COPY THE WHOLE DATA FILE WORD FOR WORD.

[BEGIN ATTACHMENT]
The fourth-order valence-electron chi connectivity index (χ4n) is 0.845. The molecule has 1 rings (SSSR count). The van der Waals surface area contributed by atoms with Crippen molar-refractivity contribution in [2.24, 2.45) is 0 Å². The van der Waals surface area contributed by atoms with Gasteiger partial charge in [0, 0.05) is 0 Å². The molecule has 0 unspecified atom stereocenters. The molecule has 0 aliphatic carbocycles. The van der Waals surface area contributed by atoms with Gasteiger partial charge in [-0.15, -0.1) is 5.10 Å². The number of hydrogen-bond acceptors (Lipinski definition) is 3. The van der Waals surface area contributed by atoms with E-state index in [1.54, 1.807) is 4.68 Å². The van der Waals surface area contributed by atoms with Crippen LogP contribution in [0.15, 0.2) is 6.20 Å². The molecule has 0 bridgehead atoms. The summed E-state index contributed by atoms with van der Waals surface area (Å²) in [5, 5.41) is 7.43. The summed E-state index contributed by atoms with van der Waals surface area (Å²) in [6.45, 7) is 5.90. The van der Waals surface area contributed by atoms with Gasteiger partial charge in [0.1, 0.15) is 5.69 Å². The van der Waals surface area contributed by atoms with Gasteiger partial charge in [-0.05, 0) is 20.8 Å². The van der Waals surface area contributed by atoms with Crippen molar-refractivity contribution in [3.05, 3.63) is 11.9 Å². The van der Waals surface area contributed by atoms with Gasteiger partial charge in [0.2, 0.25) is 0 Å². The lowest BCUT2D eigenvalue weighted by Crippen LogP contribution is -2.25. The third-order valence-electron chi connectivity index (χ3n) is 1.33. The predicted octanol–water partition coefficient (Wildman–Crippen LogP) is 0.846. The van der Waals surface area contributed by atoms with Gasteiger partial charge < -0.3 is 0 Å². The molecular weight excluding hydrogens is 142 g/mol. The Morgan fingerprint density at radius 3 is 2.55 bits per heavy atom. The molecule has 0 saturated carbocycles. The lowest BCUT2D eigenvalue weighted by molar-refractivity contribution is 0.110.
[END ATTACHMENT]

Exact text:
The fourth-order valence-electron chi connectivity index (χ4n) is 0.845. The molecule has 1 rings (SSSR count). The van der Waals surface area contributed by atoms with Crippen molar-refractivity contribution in [2.24, 2.45) is 0 Å². The van der Waals surface area contributed by atoms with Gasteiger partial charge in [0, 0.05) is 0 Å². The molecule has 0 unspecified atom stereocenters. The molecule has 0 aliphatic carbocycles. The van der Waals surface area contributed by atoms with Gasteiger partial charge in [-0.15, -0.1) is 5.10 Å². The number of hydrogen-bond acceptors (Lipinski definition) is 3. The van der Waals surface area contributed by atoms with E-state index in [1.54, 1.807) is 4.68 Å². The van der Waals surface area contributed by atoms with Crippen LogP contribution in [0.15, 0.2) is 6.20 Å². The molecule has 0 bridgehead atoms. The summed E-state index contributed by atoms with van der Waals surface area (Å²) in [5, 5.41) is 7.43. The summed E-state index contributed by atoms with van der Waals surface area (Å²) in [6.45, 7) is 5.90. The van der Waals surface area contributed by atoms with Gasteiger partial charge in [0.1, 0.15) is 5.69 Å². The van der Waals surface area contributed by atoms with Gasteiger partial charge in [-0.05, 0) is 20.8 Å². The van der Waals surface area contributed by atoms with Crippen molar-refractivity contribution in [3.05, 3.63) is 11.9 Å². The van der Waals surface area contributed by atoms with Gasteiger partial charge in [0.2, 0.25) is 0 Å². The lowest BCUT2D eigenvalue weighted by Crippen LogP contribution is -2.25. The third-order valence-electron chi connectivity index (χ3n) is 1.33. The predicted octanol–water partition coefficient (Wildman–Crippen LogP) is 0.846. The van der Waals surface area contributed by atoms with Gasteiger partial charge < -0.3 is 0 Å². The molecular weight excluding hydrogens is 142 g/mol. The Morgan fingerprint density at radius 3 is 2.55 bits per heavy atom. The molecule has 0 saturated carbocycles. The lowest BCUT2D eigenvalue weighted by molar-refractivity contribution is 0.110.